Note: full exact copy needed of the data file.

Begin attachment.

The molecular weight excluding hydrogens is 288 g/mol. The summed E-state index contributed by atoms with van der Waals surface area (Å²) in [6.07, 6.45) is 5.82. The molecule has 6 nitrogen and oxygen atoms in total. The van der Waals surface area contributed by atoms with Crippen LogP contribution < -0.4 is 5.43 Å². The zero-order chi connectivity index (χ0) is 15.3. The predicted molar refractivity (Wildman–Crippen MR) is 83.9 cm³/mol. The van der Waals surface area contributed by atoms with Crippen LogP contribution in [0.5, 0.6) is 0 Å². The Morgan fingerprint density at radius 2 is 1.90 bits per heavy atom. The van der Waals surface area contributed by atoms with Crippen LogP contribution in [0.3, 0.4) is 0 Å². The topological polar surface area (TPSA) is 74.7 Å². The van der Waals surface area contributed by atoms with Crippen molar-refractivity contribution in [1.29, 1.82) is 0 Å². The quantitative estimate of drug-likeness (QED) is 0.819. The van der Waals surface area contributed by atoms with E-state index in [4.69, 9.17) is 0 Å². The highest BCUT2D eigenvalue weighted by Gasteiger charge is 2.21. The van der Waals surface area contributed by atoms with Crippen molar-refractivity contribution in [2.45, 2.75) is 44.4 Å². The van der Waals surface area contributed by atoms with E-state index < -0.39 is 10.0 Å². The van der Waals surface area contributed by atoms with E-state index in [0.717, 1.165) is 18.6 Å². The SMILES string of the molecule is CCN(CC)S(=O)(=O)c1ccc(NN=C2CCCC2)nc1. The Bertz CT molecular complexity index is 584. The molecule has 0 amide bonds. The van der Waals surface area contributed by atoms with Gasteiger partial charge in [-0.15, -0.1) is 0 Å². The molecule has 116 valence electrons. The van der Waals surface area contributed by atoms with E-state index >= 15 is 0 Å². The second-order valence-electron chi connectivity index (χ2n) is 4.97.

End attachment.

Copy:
The molecular weight excluding hydrogens is 288 g/mol. The summed E-state index contributed by atoms with van der Waals surface area (Å²) in [6.07, 6.45) is 5.82. The molecule has 6 nitrogen and oxygen atoms in total. The van der Waals surface area contributed by atoms with Crippen LogP contribution < -0.4 is 5.43 Å². The zero-order chi connectivity index (χ0) is 15.3. The predicted molar refractivity (Wildman–Crippen MR) is 83.9 cm³/mol. The van der Waals surface area contributed by atoms with Crippen LogP contribution in [0.5, 0.6) is 0 Å². The Morgan fingerprint density at radius 2 is 1.90 bits per heavy atom. The van der Waals surface area contributed by atoms with Crippen LogP contribution in [0.3, 0.4) is 0 Å². The topological polar surface area (TPSA) is 74.7 Å². The van der Waals surface area contributed by atoms with Crippen molar-refractivity contribution in [1.29, 1.82) is 0 Å². The quantitative estimate of drug-likeness (QED) is 0.819. The van der Waals surface area contributed by atoms with E-state index in [4.69, 9.17) is 0 Å². The highest BCUT2D eigenvalue weighted by Gasteiger charge is 2.21. The van der Waals surface area contributed by atoms with Crippen molar-refractivity contribution in [2.45, 2.75) is 44.4 Å². The van der Waals surface area contributed by atoms with E-state index < -0.39 is 10.0 Å². The van der Waals surface area contributed by atoms with E-state index in [0.717, 1.165) is 18.6 Å². The SMILES string of the molecule is CCN(CC)S(=O)(=O)c1ccc(NN=C2CCCC2)nc1. The Bertz CT molecular complexity index is 584. The molecule has 0 amide bonds. The van der Waals surface area contributed by atoms with Gasteiger partial charge in [-0.15, -0.1) is 0 Å². The molecule has 116 valence electrons. The van der Waals surface area contributed by atoms with E-state index >= 15 is 0 Å². The second-order valence-electron chi connectivity index (χ2n) is 4.97.